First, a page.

Policy experts from The University of Manchester will be prominent across the city over the next few days as the Conservative Party conference gets underway.
The University’s policy engagement unit, Policy@Manchester, will host a series of eight fringe events next Monday and Tuesday (2 and 3 October) with six taking place outside the secure zone where a conference pass is not required and entry is free.
Arguably, the most highly anticipated gathering will be at 10am on Tuesday when the Mayor of Greater Manchester, Andy Burnham, joins University of Manchester Lecturer and Presidential Fellow Dr Eric Lybeck, former Children’s Commissioner Anne Longfield, Conservative MP for Cheadle Mary Robinson, and Chief Executive of Local Trust Matt Leach, to discuss levelling up education.
Other topics tackled by politicians, academics and subject specialists at Policy@Manchester events on Tuesday include the role transport can play in delivering economic growth, and how the government can help build strong local institutions to deliver levelling up.
Monday’s programme features a discussion at 11.15am on initiatives to support young people in neighbourhoods with low levels of wellbeing. Chaired by Mental Health Foundation Chief Executive Mark Rowland, the impressive panel of speakers comprises University of Manchester Professor of Psychology of Education Neil Humphrey, Barnardo’s Director of Health Rukshana Kapasi, and NHS Confederation Director of Policy Dr Layla McCay.
The day’s schedule also includes debates on accelerating growth through innovation, tackling UK economic inactivity and addressing ethnic inequalities in mental healthcare.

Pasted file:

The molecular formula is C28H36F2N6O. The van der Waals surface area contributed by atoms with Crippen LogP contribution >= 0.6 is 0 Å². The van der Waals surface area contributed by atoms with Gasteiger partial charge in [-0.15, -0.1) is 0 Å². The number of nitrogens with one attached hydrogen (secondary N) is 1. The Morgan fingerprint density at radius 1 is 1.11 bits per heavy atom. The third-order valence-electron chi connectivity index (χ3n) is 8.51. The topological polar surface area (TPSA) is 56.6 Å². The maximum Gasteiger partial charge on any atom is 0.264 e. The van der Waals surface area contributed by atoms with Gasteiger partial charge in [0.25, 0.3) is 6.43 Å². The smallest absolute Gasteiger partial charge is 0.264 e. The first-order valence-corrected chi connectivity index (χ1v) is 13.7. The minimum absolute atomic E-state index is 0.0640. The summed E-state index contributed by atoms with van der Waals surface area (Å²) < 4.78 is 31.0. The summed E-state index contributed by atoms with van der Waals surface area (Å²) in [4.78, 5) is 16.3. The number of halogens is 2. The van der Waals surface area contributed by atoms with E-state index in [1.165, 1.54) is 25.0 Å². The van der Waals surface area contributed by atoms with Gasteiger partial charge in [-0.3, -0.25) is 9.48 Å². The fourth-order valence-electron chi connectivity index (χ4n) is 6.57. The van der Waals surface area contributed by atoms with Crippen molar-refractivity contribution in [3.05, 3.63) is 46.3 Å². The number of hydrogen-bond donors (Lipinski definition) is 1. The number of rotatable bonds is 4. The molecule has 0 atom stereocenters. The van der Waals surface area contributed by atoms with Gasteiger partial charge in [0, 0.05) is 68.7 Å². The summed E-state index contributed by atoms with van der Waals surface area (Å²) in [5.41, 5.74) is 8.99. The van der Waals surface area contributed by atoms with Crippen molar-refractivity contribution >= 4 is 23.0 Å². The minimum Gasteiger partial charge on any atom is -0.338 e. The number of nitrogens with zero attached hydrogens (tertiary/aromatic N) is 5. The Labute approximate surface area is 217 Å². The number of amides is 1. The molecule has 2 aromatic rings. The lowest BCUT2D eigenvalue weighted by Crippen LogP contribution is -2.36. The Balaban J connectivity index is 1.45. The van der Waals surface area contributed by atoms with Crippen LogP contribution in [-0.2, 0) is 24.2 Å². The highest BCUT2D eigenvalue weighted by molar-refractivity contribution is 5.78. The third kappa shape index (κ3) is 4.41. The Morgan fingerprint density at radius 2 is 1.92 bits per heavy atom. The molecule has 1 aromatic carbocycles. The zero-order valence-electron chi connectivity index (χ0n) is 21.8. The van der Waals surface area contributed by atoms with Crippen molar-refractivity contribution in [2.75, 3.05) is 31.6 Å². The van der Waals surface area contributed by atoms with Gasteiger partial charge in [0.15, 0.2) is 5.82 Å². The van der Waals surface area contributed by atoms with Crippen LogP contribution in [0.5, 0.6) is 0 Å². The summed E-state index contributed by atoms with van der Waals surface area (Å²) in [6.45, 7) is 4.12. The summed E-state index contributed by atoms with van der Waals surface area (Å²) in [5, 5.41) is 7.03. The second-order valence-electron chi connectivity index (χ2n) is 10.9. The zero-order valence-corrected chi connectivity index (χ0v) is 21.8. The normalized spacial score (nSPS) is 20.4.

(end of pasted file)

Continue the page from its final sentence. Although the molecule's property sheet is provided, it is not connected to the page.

Professor Cecilia Wong, Academic Co-Director of Policy@Manchester, said: “We are excited to be hosting the first round of fringe events at the Conservative Party conference in our home city, with an equally busy programme to follow at Labour Party conference in Liverpool the following week.
“These gatherings provide the opportunity to really dig down into some of the most critical and topical policy challenges facing decision-makers.
“They also enable The University of Manchester to showcase the world class research our academic experts are leading which informs national and international debates across a whole swathe of different fields.
“With the General Election expected to take place in 2024, these high-profile discussions can make a truly meaningful impact on policy development as the political parties step up their work in formulating their manifestos.”
The full list of Policy@Manchester fringe events at the Conservative and Labour Party conferences is available on the Policy@Manchester website.